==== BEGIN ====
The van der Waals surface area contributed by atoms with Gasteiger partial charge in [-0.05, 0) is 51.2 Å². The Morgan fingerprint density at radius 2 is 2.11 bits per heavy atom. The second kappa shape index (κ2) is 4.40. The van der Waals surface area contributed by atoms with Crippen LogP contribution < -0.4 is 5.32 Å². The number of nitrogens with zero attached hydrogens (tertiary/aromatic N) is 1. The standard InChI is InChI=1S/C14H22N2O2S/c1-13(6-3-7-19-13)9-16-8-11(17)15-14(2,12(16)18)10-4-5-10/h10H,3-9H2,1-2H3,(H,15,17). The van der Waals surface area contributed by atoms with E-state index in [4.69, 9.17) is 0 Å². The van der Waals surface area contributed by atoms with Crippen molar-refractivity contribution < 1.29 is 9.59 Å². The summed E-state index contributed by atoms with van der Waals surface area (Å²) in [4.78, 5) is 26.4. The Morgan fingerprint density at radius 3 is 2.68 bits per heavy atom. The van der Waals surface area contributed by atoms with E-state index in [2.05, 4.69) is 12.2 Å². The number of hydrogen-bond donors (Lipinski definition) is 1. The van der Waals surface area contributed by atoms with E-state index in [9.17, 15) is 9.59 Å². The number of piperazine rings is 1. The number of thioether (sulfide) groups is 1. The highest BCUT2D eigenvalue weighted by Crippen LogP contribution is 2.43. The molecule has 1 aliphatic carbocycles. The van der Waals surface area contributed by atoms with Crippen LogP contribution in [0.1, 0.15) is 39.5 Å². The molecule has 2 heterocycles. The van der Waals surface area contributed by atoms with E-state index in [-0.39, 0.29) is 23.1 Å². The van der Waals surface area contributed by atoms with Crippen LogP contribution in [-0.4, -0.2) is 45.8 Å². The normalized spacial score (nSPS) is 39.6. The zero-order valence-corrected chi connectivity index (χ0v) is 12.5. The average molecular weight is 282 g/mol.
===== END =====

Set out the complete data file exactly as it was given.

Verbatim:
The van der Waals surface area contributed by atoms with Gasteiger partial charge in [-0.05, 0) is 51.2 Å². The Morgan fingerprint density at radius 2 is 2.11 bits per heavy atom. The second kappa shape index (κ2) is 4.40. The van der Waals surface area contributed by atoms with Crippen LogP contribution < -0.4 is 5.32 Å². The number of nitrogens with zero attached hydrogens (tertiary/aromatic N) is 1. The standard InChI is InChI=1S/C14H22N2O2S/c1-13(6-3-7-19-13)9-16-8-11(17)15-14(2,12(16)18)10-4-5-10/h10H,3-9H2,1-2H3,(H,15,17). The van der Waals surface area contributed by atoms with E-state index in [4.69, 9.17) is 0 Å². The van der Waals surface area contributed by atoms with Crippen molar-refractivity contribution < 1.29 is 9.59 Å². The summed E-state index contributed by atoms with van der Waals surface area (Å²) in [4.78, 5) is 26.4. The Morgan fingerprint density at radius 3 is 2.68 bits per heavy atom. The van der Waals surface area contributed by atoms with E-state index in [2.05, 4.69) is 12.2 Å². The number of hydrogen-bond donors (Lipinski definition) is 1. The van der Waals surface area contributed by atoms with E-state index in [9.17, 15) is 9.59 Å². The number of piperazine rings is 1. The number of thioether (sulfide) groups is 1. The highest BCUT2D eigenvalue weighted by Crippen LogP contribution is 2.43. The molecule has 1 aliphatic carbocycles. The van der Waals surface area contributed by atoms with Crippen LogP contribution in [0.1, 0.15) is 39.5 Å². The molecule has 2 heterocycles. The van der Waals surface area contributed by atoms with E-state index in [-0.39, 0.29) is 23.1 Å². The van der Waals surface area contributed by atoms with Crippen LogP contribution in [-0.4, -0.2) is 45.8 Å². The normalized spacial score (nSPS) is 39.6. The zero-order valence-corrected chi connectivity index (χ0v) is 12.5. The average molecular weight is 282 g/mol.